Reviewed: April 15, 2003
Reviewed by: Travis Young

Publisher
Konami

Developer
Konami

Released: March 10, 2003
Genre: Sports
Players: 2 / 8 (w/ Multitap)
ESRB: Everyone

9
10
8
10
9.6


Supported Features:

  • Analog Control
  • Digital Control
  • Vibration
  • Memory Card (586k)
  • Multitap


  • I must admit that with this being my first game review I am a bit nervous. As a part time comedy writer I know that writing is often only as good as the subject you are writing about and thankfully for my “trial by fire” I was given an amazing game to play and review.

    Since this is my first review I feel I must validate my unusually high score of Winning Eleven 6 before I even start breaking down this excellent title. I’ve been involved with sports, both in real life and in electronic form for nearly 20 years. Whether it was little league, peewee soccer, high school football, or my futile attempts at recreational golf, sports are a huge part of my life and I tend to consider myself an expert or at least an aficionado of the genre. If I haven’t played it in real-life I’ve certainly abused the sport on the PC or one of the half-dozen game consoles I’ve owned in the past decade.

    While soccer continues to establish a devout following in the world of professional “American” sports, the gaming industry continues to struggle to make and sell games for a sport that is still traditionally regarded as “foreign”, despite the increased sales of mini-vans and a new breed of “soccer moms”.

    When it comes to soccer games I’ve pretty much played them all starting with the original FIFA game released for the 3DO console back in the mid 90’s. More recently I have become extremely addicted to the RedCard 2003 game from Midway even though that game is admittedly an exaggeration of the sport.

    Winning Eleven 6 marks the arrival of the long awaited Konami soccer franchise to US shores. Previously released in Japan and European markets, now Yankees can finally enjoy a non-import version of this amazing title. As a reward for our patience (like we had a choice) this new version marks several improvements and enhancements that were not available in the initial releases.

    Unless you are a true fan of the sport of soccer most of the technical achievements in gameplay and spot-on accuracy for the rules of the sport will go unappreciated. But no matter if you are Pelé or just addicted to Foosball you are going to love this game.

    And what’s not to love. You have 54 national squads and 40 club sides. Unfortunately there is no official licensing so while your roster is quite comprehensive it is also rather generic. You can enjoy five modes of playing including; practice, cup, exhibition, and league modes. If you are ready for a committed relationship you can tackle the Master League franchise mode where you are free to create your dream team. The gameplay is flawlessly accurate and perfectly executed, a perfect reproduction of the sport with fully customizable teams, formations, and strategies.


    After coming off the accelerated and adrenaline charged RedCard game it was refreshing to sit back and play a more leisurely game of soccer – not that soccer isn’t one of, if not the most strenuous sport going. There is much more strategy involved in this title and the designers have taken great care to balance the gameplay and the teams to create a very realistic simulation.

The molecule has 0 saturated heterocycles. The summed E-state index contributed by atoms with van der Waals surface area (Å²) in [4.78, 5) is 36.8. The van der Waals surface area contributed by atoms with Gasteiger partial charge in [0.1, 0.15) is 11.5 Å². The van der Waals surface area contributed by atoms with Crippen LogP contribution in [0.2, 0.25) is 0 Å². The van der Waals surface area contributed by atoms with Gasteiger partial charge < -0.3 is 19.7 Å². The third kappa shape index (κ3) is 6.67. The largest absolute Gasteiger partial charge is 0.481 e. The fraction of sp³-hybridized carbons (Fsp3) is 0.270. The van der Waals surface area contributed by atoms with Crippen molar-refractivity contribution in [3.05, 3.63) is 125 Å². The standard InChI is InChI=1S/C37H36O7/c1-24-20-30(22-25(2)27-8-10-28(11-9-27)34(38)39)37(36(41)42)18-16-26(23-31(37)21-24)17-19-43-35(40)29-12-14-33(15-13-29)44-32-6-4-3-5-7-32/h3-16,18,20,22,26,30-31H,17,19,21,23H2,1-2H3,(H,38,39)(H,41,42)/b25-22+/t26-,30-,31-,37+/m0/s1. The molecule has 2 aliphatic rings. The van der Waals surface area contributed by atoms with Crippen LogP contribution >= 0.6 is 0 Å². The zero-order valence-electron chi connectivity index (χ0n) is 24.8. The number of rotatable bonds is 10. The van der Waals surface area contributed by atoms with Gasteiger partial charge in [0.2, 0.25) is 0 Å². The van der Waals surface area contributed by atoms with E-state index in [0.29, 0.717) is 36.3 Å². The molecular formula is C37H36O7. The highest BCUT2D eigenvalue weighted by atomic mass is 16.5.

Game controls are intuitive and you will master them in just a few minutes. Defense and offensive controls share a lot of common buttons for movement and player switching while the face buttons are used for the more specific commands. Shooting and passing are broken into forcefulness or range and assigned a unique button while applying various levels of pressure, tackling, and goalkeeping functions are given their own buttons. Even more inventive is the ability to move your player with the left stick and pass with the right. This method might not be for everyone but if you can master it you will become an unstoppable force.

    The Training mode offers gamers an easy way to adapt themselves to the game mechanics or familiarize soccer newbies to the rules of the sport. Training is broken down into basic game controls and Pro Training where you can learn advanced team strategies used by the pros and earn valuable points to build-up your players for the main game. WE6 also comes with an informative 50-page manual that explains everything from gameplay to all of the powerful editing features of this game.

    Knowing the capabilities of your team and each player on it will take you far in winning these matches. The game encourages and rewards your efforts to play soccer like it was meant to be played, with lots of precise ball handling, passing, strategic setups, and lightning attacks on the goal. Working the ball down the field has never been better. In most other soccer games if any one man keeps possession of the ball for more than ten seconds he will likely lose it to a defender. WE6 slows things down enough that you can actually work the ball and setup quick passes or lobs to other teammates down the field. Even though you are one player, you have a full team at your disposal and using them all is justly rewarded.

    The menu and in-game interface is flawless. You can manage your team; make substitutions, change strategies and formations with the tap of a few buttons. Team management is essential, as players will realistically become fatigued during extended gameplay. The more you play the better “chemistry” you build up amongst the players and the better they perform as a team. These subtle RPG-like elements to the gameplay make this one of the most realistic soccer sims I’ve ever played.